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Top 5 US Recon planes of all time

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posted on Jan, 11 2006 @ 04:51 AM
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JIMC5499,

The E-4 NEACP is a very different aircraft then the VC-25A that is used as Air Force 1. AF1 doesn't have all of the advanced command and control equipment needed to preform the NEACP mission. The E-4 has full spectrum communications gear, which allows it to communicate with all military forces. this includes a trailing wire antanna allowing it to transmit launch codes to the Trident Missile Subs that carry nukes. Also, It has an advance EMP, flash and thermal protection system.

In an emergency, the US has several transfer points where the president could switch over to the E-4 to assume command of the armed forces as Commander-in-Cheif. The system works! Back on 9/11 they pulled it off and Bush was aboard an E-4 During the majority of the day, before landing at Barksdale AFB. That was the first time in history that NEACP went live as a primary command center. The system works!

Tim




posted on Jan, 11 2006 @ 11:57 AM
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Originally posted by ghost
JIMC5499,

The E-4 NEACP is a very different aircraft then the VC-25A that is used as Air Force 1. AF1 doesn't have all of the advanced command and control equipment needed to preform the NEACP mission. The E-4 has full spectrum communications gear, which allows it to communicate with all military forces. this includes a trailing wire antanna allowing it to transmit launch codes to the Trident Missile Subs that carry nukes. Also, It has an advance EMP, flash and thermal protection system.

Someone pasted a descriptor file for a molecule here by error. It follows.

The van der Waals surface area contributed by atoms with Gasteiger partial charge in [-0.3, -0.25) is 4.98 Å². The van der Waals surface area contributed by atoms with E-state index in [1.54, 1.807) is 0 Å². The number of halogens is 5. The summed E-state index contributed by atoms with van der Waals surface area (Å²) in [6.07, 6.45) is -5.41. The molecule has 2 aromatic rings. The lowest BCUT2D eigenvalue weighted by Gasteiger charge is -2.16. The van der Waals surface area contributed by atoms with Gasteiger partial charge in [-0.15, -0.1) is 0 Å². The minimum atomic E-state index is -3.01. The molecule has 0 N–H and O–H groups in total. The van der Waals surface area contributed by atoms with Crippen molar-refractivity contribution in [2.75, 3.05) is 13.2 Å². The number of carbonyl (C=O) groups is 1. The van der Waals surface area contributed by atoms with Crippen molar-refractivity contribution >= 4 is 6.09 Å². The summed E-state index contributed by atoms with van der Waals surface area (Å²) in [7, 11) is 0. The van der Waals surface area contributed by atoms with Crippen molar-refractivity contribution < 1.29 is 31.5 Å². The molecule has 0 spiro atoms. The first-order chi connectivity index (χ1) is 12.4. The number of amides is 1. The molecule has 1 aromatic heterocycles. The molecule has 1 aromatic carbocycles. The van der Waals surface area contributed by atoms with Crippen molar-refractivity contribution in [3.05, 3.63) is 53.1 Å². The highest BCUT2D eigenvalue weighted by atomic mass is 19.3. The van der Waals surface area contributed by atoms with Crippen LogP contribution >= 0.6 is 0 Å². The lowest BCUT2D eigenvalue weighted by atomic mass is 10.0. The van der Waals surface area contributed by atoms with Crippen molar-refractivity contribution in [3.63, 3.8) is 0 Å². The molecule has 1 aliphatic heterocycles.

In an emergency, the US has several transfer points where the president could switch over to the E-4 to assume command of the armed forces as Commander-in-Cheif. The system works! Back on 9/11 they pulled it off and Bush was aboard an E-4 During the majority of the day, before landing at Barksdale AFB. That was the first time in history that NEACP went live as a primary command center. The system works!

Tim


You are absolutely correct Tim. What I am saying is that in the event that the President cannot immediatly get to a NEACAP aircraft Air Force One has the capability to let him manage the situation (maybe not as efficiently) until he can get to an E-4. Just remember that during the Cold War those transfer points were probably considered first strike targets. During 9-11 the president never used the E-4 aircraft.
The President's Story



posted on Jan, 12 2006 @ 10:57 AM
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JIMC...

Great link about "The President's Story." I read the 9-11 Commission Report, and it seemed that there was more information about what the president did in that article than there was in the Report. That was the first time that I'd heard about the secret flight plan, too. Nice post.



posted on Jan, 12 2006 @ 12:14 PM
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You have to include the RF-101 which performed the bulk of aerial recon in Vietnam and Southeast Asia.



posted on Jan, 12 2006 @ 01:03 PM